Big Joe was the fifth-man in one of the greatest rotations of all-time, joining Roy Halladay, Cliff Lee, Cole Hamels, and Roy Oswalt. The rotation was always the five men, never a single guy or the four aces. Even in photoshoots focused around the four aces, they insisted Blanton be a part of it.
A first-round pick of the Athletics out of the University of Kentucky in 2002, Blanton won 42 games in his first three big league seasons and won double-digit games each year.
With Adam Eaton and Brett Myers struggling during the 2008 season, Pat Gillick traded three prospects to Oakland to acquire Blanton. On paper the move was puzzling considering Blanton was 5-12 with an ERA of nearly five. On the mound, Blanton would go 4-0 for Philadelphia in 13 regular season starts, and the team won nine of the games he appeared in.
Blanton made three strong starts in the postseason that year, allowing six earned runs and striking out 18 in 17 innings with a 3.18 ERA against Milwaukee, Los Angeles, and Tampa Bay.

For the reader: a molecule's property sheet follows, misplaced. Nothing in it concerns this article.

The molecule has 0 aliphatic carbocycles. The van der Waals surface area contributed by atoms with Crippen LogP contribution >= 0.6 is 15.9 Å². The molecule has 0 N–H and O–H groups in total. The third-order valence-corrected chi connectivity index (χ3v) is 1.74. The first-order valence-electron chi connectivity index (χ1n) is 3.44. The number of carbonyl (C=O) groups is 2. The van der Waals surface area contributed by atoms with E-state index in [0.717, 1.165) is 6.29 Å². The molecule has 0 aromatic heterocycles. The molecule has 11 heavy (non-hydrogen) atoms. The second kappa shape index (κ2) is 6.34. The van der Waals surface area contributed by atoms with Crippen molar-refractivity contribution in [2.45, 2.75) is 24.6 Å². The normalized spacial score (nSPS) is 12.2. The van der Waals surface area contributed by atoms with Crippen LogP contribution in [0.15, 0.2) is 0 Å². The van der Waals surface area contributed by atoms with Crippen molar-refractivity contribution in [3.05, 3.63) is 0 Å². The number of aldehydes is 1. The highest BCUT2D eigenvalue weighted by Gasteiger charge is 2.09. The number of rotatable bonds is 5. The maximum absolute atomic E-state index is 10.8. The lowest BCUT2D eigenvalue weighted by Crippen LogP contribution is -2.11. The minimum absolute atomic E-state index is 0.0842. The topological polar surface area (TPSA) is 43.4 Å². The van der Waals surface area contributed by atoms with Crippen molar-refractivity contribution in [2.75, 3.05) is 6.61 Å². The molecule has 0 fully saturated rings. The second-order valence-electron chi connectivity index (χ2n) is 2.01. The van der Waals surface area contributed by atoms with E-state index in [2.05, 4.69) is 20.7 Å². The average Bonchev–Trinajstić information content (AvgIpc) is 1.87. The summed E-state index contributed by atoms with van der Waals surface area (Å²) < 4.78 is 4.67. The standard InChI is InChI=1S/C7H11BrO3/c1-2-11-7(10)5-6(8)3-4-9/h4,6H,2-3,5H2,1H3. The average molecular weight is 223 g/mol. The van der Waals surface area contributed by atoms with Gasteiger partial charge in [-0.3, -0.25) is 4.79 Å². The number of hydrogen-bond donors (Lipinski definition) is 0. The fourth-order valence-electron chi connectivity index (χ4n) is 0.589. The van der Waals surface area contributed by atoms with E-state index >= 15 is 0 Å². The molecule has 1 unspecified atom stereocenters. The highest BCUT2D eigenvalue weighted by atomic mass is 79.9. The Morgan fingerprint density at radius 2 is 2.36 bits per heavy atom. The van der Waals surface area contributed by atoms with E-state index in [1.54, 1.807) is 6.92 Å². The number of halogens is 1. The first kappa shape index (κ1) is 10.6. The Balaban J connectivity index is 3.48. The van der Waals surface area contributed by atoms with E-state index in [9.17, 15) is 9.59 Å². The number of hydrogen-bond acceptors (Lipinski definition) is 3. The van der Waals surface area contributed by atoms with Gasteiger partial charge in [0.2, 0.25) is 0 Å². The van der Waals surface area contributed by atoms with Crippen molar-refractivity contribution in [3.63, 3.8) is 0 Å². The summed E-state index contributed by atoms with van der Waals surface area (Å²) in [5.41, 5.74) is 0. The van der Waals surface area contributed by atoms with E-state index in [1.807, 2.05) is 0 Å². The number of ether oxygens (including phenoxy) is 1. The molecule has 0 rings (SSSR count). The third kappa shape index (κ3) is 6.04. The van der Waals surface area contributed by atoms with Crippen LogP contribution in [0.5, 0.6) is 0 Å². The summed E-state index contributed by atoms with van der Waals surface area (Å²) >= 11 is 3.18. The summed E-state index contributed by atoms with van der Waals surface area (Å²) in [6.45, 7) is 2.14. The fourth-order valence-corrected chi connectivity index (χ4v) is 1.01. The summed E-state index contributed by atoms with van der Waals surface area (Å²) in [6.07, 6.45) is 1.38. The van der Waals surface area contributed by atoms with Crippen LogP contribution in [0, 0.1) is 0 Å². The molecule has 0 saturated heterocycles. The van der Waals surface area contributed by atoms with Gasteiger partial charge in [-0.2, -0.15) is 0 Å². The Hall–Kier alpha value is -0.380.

Of course, Blanton will always be remembered for one postseason moment that wasn’t a start.
Blanton’s solo home run in the World Series sparked the club towards its first championship in 28 years.
The righty would pitch in parts of four seasons with Philadelphia following the championship, making 100 starts in his Phillies career with a 4.447 ERA.
Philadelphia would deal Blanton to Los Angeles in 2011 for pitching prospect Ryan O’Sullivan, who is no longer in the organization and never pitched beyond Double-A.
Blanton has since pitched for the Angels, Royals, Pirates, and Nationals as a starter and more recently a reliever with relative success.